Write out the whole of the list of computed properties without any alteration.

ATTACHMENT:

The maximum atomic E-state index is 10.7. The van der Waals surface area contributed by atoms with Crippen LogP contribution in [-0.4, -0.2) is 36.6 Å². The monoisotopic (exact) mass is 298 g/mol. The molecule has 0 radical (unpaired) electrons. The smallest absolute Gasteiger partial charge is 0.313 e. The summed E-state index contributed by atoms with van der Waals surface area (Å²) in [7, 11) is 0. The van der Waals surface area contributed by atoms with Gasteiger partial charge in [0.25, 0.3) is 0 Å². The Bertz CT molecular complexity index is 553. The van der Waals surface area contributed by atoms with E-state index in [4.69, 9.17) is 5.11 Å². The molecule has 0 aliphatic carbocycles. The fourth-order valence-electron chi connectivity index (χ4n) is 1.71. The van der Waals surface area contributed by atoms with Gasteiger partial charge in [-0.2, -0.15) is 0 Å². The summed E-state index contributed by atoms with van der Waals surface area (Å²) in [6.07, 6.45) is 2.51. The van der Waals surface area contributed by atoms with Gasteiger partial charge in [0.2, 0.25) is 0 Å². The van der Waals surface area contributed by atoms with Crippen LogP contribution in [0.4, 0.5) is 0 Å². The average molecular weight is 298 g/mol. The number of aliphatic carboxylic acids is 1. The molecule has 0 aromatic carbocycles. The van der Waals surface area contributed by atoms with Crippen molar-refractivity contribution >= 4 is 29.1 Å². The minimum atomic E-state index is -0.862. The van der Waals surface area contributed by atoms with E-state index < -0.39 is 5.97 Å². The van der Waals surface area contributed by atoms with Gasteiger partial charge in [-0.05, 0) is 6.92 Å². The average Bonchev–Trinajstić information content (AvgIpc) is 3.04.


The maximum atomic E-state index is 10.7. The van der Waals surface area contributed by atoms with Crippen LogP contribution in [-0.4, -0.2) is 36.6 Å². The monoisotopic (exact) mass is 298 g/mol. The molecule has 0 radical (unpaired) electrons. The smallest absolute Gasteiger partial charge is 0.313 e. The summed E-state index contributed by atoms with van der Waals surface area (Å²) in [7, 11) is 0. The van der Waals surface area contributed by atoms with Gasteiger partial charge in [0.25, 0.3) is 0 Å². The Bertz CT molecular complexity index is 553. The van der Waals surface area contributed by atoms with E-state index in [4.69, 9.17) is 5.11 Å². The molecule has 0 aliphatic carbocycles. The fourth-order valence-electron chi connectivity index (χ4n) is 1.71. The van der Waals surface area contributed by atoms with Gasteiger partial charge in [-0.2, -0.15) is 0 Å². The summed E-state index contributed by atoms with van der Waals surface area (Å²) in [6.07, 6.45) is 2.51. The van der Waals surface area contributed by atoms with Gasteiger partial charge in [0.2, 0.25) is 0 Å². The van der Waals surface area contributed by atoms with Crippen LogP contribution in [0.4, 0.5) is 0 Å². The average molecular weight is 298 g/mol. The number of aliphatic carboxylic acids is 1. The molecule has 0 aromatic carbocycles. The van der Waals surface area contributed by atoms with Crippen molar-refractivity contribution >= 4 is 29.1 Å². The minimum atomic E-state index is -0.862. The van der Waals surface area contributed by atoms with E-state index < -0.39 is 5.97 Å². The van der Waals surface area contributed by atoms with Gasteiger partial charge in [-0.05, 0) is 6.92 Å². The average Bonchev–Trinajstić information content (AvgIpc) is 3.04.